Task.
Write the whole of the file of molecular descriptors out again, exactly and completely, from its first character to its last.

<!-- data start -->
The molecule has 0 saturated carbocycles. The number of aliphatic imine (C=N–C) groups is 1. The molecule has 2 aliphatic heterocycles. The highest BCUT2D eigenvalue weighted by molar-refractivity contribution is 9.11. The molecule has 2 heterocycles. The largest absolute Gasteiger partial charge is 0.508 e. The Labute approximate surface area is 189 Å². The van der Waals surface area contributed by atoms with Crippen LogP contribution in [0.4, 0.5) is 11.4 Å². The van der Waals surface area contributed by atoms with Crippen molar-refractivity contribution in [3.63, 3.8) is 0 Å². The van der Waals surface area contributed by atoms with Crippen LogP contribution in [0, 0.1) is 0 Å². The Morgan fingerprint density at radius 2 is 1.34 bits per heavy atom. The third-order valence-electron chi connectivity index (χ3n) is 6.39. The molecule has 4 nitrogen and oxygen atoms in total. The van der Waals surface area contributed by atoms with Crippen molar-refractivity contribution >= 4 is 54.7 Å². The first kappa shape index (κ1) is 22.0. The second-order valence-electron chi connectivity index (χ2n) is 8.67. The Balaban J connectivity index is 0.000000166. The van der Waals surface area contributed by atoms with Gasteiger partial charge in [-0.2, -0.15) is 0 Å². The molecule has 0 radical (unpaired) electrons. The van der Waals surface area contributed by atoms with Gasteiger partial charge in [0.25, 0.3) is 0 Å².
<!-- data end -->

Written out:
The molecule has 0 saturated carbocycles. The number of aliphatic imine (C=N–C) groups is 1. The molecule has 2 aliphatic heterocycles. The highest BCUT2D eigenvalue weighted by molar-refractivity contribution is 9.11. The molecule has 2 heterocycles. The largest absolute Gasteiger partial charge is 0.508 e. The Labute approximate surface area is 189 Å². The van der Waals surface area contributed by atoms with Crippen LogP contribution in [0.4, 0.5) is 11.4 Å². The van der Waals surface area contributed by atoms with Crippen molar-refractivity contribution in [3.63, 3.8) is 0 Å². The van der Waals surface area contributed by atoms with Crippen LogP contribution in [0, 0.1) is 0 Å². The Morgan fingerprint density at radius 2 is 1.34 bits per heavy atom. The third-order valence-electron chi connectivity index (χ3n) is 6.39. The molecule has 4 nitrogen and oxygen atoms in total. The van der Waals surface area contributed by atoms with Crippen molar-refractivity contribution >= 4 is 54.7 Å². The first kappa shape index (κ1) is 22.0. The second-order valence-electron chi connectivity index (χ2n) is 8.67. The Balaban J connectivity index is 0.000000166. The van der Waals surface area contributed by atoms with Gasteiger partial charge in [-0.2, -0.15) is 0 Å². The molecule has 0 radical (unpaired) electrons. The van der Waals surface area contributed by atoms with Gasteiger partial charge in [0.25, 0.3) is 0 Å².